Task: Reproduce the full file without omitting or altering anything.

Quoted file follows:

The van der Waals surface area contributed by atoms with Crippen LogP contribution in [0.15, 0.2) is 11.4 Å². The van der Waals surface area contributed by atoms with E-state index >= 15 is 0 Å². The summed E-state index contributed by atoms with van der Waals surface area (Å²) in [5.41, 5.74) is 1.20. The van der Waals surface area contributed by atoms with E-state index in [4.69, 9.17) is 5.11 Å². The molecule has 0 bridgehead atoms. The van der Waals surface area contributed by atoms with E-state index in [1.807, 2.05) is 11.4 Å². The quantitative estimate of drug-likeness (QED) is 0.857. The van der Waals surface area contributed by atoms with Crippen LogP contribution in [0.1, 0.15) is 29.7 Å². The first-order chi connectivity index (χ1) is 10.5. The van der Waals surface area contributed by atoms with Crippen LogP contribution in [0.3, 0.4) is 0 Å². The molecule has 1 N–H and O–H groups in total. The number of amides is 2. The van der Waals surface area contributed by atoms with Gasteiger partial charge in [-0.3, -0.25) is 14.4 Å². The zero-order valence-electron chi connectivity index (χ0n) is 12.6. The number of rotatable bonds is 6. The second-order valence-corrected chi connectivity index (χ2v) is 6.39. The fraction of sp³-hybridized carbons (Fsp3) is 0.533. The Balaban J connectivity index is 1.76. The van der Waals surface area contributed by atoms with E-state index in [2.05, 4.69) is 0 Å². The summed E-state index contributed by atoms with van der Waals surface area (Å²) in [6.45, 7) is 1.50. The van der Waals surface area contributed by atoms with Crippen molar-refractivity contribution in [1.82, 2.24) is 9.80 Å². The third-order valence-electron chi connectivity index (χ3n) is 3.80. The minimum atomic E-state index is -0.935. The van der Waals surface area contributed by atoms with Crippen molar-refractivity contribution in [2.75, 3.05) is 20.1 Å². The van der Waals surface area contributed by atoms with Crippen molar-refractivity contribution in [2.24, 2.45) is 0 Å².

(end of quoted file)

The van der Waals surface area contributed by atoms with Crippen LogP contribution in [0.15, 0.2) is 11.4 Å². The van der Waals surface area contributed by atoms with E-state index >= 15 is 0 Å². The summed E-state index contributed by atoms with van der Waals surface area (Å²) in [5.41, 5.74) is 1.20. The van der Waals surface area contributed by atoms with E-state index in [4.69, 9.17) is 5.11 Å². The molecule has 0 bridgehead atoms. The van der Waals surface area contributed by atoms with E-state index in [1.807, 2.05) is 11.4 Å². The quantitative estimate of drug-likeness (QED) is 0.857. The van der Waals surface area contributed by atoms with Crippen LogP contribution in [0.1, 0.15) is 29.7 Å². The first-order chi connectivity index (χ1) is 10.5. The van der Waals surface area contributed by atoms with Crippen LogP contribution in [0.3, 0.4) is 0 Å². The molecule has 1 N–H and O–H groups in total. The number of amides is 2. The van der Waals surface area contributed by atoms with Gasteiger partial charge in [-0.3, -0.25) is 14.4 Å². The zero-order valence-electron chi connectivity index (χ0n) is 12.6. The number of rotatable bonds is 6. The second-order valence-corrected chi connectivity index (χ2v) is 6.39. The fraction of sp³-hybridized carbons (Fsp3) is 0.533. The Balaban J connectivity index is 1.76. The van der Waals surface area contributed by atoms with E-state index in [2.05, 4.69) is 0 Å². The summed E-state index contributed by atoms with van der Waals surface area (Å²) in [6.45, 7) is 1.50. The van der Waals surface area contributed by atoms with Crippen molar-refractivity contribution in [1.82, 2.24) is 9.80 Å². The third-order valence-electron chi connectivity index (χ3n) is 3.80. The minimum atomic E-state index is -0.935. The van der Waals surface area contributed by atoms with Crippen molar-refractivity contribution in [2.75, 3.05) is 20.1 Å². The van der Waals surface area contributed by atoms with Crippen molar-refractivity contribution in [2.24, 2.45) is 0 Å².